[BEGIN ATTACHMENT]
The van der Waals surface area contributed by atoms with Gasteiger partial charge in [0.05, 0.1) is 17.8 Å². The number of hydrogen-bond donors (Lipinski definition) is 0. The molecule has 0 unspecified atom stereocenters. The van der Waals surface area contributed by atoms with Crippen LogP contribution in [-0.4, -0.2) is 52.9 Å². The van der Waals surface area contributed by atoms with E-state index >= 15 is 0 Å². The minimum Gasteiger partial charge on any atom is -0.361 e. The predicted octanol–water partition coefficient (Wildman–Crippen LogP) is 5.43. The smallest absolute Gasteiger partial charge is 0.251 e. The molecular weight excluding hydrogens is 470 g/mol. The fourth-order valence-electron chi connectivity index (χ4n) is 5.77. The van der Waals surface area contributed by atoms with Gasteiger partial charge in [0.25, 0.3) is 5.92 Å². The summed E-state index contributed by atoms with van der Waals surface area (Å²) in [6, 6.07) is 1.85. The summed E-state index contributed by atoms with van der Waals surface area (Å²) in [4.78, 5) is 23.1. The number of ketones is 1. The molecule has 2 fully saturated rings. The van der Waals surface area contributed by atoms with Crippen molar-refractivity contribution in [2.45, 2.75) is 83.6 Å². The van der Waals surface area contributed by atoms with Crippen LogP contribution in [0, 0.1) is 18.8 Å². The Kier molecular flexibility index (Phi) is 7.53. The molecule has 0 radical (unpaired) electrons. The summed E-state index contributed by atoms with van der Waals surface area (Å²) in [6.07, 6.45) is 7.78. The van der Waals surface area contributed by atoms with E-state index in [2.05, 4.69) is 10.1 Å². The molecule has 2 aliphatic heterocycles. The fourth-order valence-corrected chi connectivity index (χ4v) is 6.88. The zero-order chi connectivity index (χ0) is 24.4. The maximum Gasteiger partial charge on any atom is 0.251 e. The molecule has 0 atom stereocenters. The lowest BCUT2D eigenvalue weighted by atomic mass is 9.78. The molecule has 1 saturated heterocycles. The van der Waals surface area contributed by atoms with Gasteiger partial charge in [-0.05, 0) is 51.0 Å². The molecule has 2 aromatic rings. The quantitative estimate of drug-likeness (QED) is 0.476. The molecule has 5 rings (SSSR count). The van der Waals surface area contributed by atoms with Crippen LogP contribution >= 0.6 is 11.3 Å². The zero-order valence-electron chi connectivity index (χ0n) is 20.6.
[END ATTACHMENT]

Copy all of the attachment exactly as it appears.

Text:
The van der Waals surface area contributed by atoms with Gasteiger partial charge in [0.05, 0.1) is 17.8 Å². The number of hydrogen-bond donors (Lipinski definition) is 0. The molecule has 0 unspecified atom stereocenters. The van der Waals surface area contributed by atoms with Crippen LogP contribution in [-0.4, -0.2) is 52.9 Å². The van der Waals surface area contributed by atoms with E-state index >= 15 is 0 Å². The minimum Gasteiger partial charge on any atom is -0.361 e. The predicted octanol–water partition coefficient (Wildman–Crippen LogP) is 5.43. The smallest absolute Gasteiger partial charge is 0.251 e. The molecular weight excluding hydrogens is 470 g/mol. The fourth-order valence-electron chi connectivity index (χ4n) is 5.77. The van der Waals surface area contributed by atoms with Gasteiger partial charge in [0.25, 0.3) is 5.92 Å². The summed E-state index contributed by atoms with van der Waals surface area (Å²) in [6, 6.07) is 1.85. The summed E-state index contributed by atoms with van der Waals surface area (Å²) in [4.78, 5) is 23.1. The number of ketones is 1. The molecule has 2 fully saturated rings. The van der Waals surface area contributed by atoms with Crippen molar-refractivity contribution in [2.45, 2.75) is 83.6 Å². The van der Waals surface area contributed by atoms with Crippen LogP contribution in [0, 0.1) is 18.8 Å². The Kier molecular flexibility index (Phi) is 7.53. The molecule has 0 radical (unpaired) electrons. The summed E-state index contributed by atoms with van der Waals surface area (Å²) in [6.07, 6.45) is 7.78. The van der Waals surface area contributed by atoms with E-state index in [2.05, 4.69) is 10.1 Å². The molecule has 2 aliphatic heterocycles. The fourth-order valence-corrected chi connectivity index (χ4v) is 6.88. The zero-order chi connectivity index (χ0) is 24.4. The maximum Gasteiger partial charge on any atom is 0.251 e. The molecule has 0 atom stereocenters. The lowest BCUT2D eigenvalue weighted by atomic mass is 9.78. The molecule has 1 saturated heterocycles. The van der Waals surface area contributed by atoms with Gasteiger partial charge in [-0.05, 0) is 51.0 Å². The molecule has 2 aromatic rings. The quantitative estimate of drug-likeness (QED) is 0.476. The molecule has 5 rings (SSSR count). The van der Waals surface area contributed by atoms with Crippen LogP contribution >= 0.6 is 11.3 Å². The zero-order valence-electron chi connectivity index (χ0n) is 20.6.